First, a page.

The holiday season is here so I thought I’d share my experiences spending Christmas alone with others who were living abroad among 14 mixed nationalities and four continents around the globe. I’m not an advocate for how to cope with living away from family, but I did have an excellent time spending Thanksgiving alone, as well.
In 2015, as I have mentioned many times before, I spent a year in Europe traveling alone. Over the course of that year, it led to many holidays without family that I hadn’t ever been away from. I got caught spending Christmas alone for the first time in my life. I didn’t know what to expect as to how I would feel and what kind of emotions there would be to overcome for spending Christmas alone.
Now, of course, I’m not about to say I didn’t miss my family. There were many times over the course of the year that I missed my family and friends back home. However, I felt remorseful that I never had an empty feeling over the holidays.
Spending Thanksgiving alone, onto spending Christmas alone, then New Years, and followed by a few other holidays passing, but I never felt that I was without family. That is in large part due to the people who I did find myself spending time with over those holidays. The group of mixed nationalities with crazy cultural traditions that we called a family for one semester.
I was studying on the small European island of Malta for most of those holidays. During which, I found a group of friends of mixed nationalities that seemed to grow exponentially as the year went on. Being that most of my friends were international students studying at the same university I was, they, too, were away from their loved ones.
It was in those times that we bonded more than ever as more than just friends, but a temporary family. There was one week in particular that this felt the most evident.
Spending Christmas Alone But Not Alone
It was the last week of December. With Christmas and New Years coming up, most of the group (being from other European countries just a short, inexpensive plane ride away) headed home for the holidays. When they returned, we would only have a few short weeks left in the semester. It seemed like the whole study abroad experience was coming to a lackluster close.
There was only a small group of about ten or fifteen friends staying in Malta for the week. I wasn’t particularly close to most of them. Some of my best friends were a part of the group that headed home for the holidays so that they weren’t spending Christmas alone.
I was concerned that I’d feel lonely as my family participated in all of our usual crazy cultural traditions back home in America – only without me. As we were approaching this week, I became a little sad.
What I didn’t expect was how close I grew to the small group of mixed nationalities who remained in Malta in such a short amount of time. It still amazed me how naturally the entire group came together in just a week. The entire week, out of fear of spending Christmas alone, we all hung out every night of every day. It didn’t matter if there was a plan or not, we’d always be ready and accepting of anything that the night brought us.
We watched movies around the fireplace and decorated our community Christmas tree. We taught each other holiday recipes and cooked each other holiday treats. Then, on the night before Christmas (as most Europeans I was with celebrate the actual day on the 24th), we shared our own crazy cultural traditions from our own homes at a Christmas party I hosted in my own flat. There was even an organized Secret Santa gift exchange!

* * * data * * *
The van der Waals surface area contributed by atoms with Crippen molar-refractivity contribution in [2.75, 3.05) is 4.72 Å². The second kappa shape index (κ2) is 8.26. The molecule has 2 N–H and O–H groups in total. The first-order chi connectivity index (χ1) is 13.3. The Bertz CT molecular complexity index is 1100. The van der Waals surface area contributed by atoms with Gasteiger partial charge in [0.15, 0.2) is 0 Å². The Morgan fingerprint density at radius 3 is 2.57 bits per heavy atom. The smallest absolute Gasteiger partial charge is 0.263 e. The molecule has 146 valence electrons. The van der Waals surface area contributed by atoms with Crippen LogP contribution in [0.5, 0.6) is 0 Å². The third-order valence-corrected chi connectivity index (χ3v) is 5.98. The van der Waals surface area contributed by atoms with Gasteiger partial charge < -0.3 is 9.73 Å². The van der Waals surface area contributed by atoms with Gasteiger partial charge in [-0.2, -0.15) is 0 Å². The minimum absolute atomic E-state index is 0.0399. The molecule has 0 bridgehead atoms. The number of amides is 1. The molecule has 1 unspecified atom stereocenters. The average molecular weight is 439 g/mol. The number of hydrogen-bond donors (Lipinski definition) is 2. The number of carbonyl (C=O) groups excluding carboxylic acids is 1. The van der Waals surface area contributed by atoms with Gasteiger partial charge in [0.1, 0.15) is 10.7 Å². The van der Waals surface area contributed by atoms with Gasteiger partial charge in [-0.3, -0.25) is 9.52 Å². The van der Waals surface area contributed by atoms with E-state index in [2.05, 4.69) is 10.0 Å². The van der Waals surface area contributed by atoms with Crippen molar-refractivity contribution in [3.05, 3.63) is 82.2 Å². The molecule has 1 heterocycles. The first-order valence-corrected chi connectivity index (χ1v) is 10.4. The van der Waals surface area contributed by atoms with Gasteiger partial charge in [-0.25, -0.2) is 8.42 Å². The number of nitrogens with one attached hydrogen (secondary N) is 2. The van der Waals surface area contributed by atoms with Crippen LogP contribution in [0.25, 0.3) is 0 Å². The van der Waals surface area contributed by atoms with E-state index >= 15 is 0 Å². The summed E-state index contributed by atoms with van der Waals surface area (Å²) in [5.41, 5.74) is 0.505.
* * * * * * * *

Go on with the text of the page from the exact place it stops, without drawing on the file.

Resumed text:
We all shared holiday music from around the world and a week later we counted down the New Year on rooftops and partied the night away under fireworks. It was a week to remember.
Spending Christmas Alone: Mixed Nationalities Growing Closer
We helped each other host holiday parties in each others’ flats – each with their own quirky, crazy cultural traditions. It’s almost as if no matter whose flat we were in, we were always all at home. I had no idea how to host a Christmas party to accommodate 14 mixed nationalities spanning four continents. But with the help of others, the night came together fabulously. Everyone was there to help out and share their crazy cultural traditions and no one complained about anything.
Acquaintances became friends and some friends grew even closer. It was the most unique holiday season I’ve ever experienced and I wouldn’t change any of it.
Looking Forward to Spending Christmas Alone Another Year
In fact, I even look forward to the next time I can experience a holiday season away from my norm. A Christmas at home in Kansas City will always be nice and comfortable. However, I can still honestly say that I miss the experience of spending Christmas alone with a room full of mixed nationalities and crazy cultural traditions. It’s the perfect way to quickly learn culture and traditions around the world.
So, to those spending Christmas alone or spending Thanksgiving alone this year – try not to feel lonely; especially if you are abroad. If you’re an expat living alone abroad, that means there are others just like you out there. Reach out to someone where you’re living because it’s likely that they’re feeling the same as you. After all, ‘tis the season to come together and share crazy cultural traditions and mixed nationalities. More importantly, to enjoy the presence of others around us.
You would be surprised how close you become if everyone opens up and welcomes company from anyone. That’s the only way you learn how to cope with living away from family.
If you’d like more information on how to cope with living away from family, I’ve been living abroad for two years and would love to help!